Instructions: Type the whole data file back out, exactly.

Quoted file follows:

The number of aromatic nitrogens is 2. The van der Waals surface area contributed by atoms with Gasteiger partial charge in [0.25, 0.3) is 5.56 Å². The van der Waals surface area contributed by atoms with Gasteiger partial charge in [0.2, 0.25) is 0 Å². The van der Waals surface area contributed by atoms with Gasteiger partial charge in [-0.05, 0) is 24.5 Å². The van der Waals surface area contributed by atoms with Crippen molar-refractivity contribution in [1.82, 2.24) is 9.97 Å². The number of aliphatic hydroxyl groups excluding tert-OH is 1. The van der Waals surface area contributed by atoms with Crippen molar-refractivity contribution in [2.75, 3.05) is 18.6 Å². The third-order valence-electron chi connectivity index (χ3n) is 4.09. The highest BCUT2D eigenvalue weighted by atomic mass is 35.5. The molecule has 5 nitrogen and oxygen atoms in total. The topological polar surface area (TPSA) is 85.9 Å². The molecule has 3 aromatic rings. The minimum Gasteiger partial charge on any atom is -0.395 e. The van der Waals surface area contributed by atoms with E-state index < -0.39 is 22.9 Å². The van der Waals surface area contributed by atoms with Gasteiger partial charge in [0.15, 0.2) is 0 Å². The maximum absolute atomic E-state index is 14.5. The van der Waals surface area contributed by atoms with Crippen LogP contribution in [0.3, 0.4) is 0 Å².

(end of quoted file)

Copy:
The number of aromatic nitrogens is 2. The van der Waals surface area contributed by atoms with Gasteiger partial charge in [0.25, 0.3) is 5.56 Å². The van der Waals surface area contributed by atoms with Gasteiger partial charge in [0.2, 0.25) is 0 Å². The van der Waals surface area contributed by atoms with Gasteiger partial charge in [-0.05, 0) is 24.5 Å². The van der Waals surface area contributed by atoms with Crippen molar-refractivity contribution in [1.82, 2.24) is 9.97 Å². The number of aliphatic hydroxyl groups excluding tert-OH is 1. The van der Waals surface area contributed by atoms with Crippen molar-refractivity contribution in [2.75, 3.05) is 18.6 Å². The third-order valence-electron chi connectivity index (χ3n) is 4.09. The highest BCUT2D eigenvalue weighted by atomic mass is 35.5. The molecule has 5 nitrogen and oxygen atoms in total. The topological polar surface area (TPSA) is 85.9 Å². The molecule has 3 aromatic rings. The minimum Gasteiger partial charge on any atom is -0.395 e. The van der Waals surface area contributed by atoms with E-state index < -0.39 is 22.9 Å². The van der Waals surface area contributed by atoms with Gasteiger partial charge in [0.15, 0.2) is 0 Å². The maximum absolute atomic E-state index is 14.5. The van der Waals surface area contributed by atoms with Crippen LogP contribution in [0.3, 0.4) is 0 Å².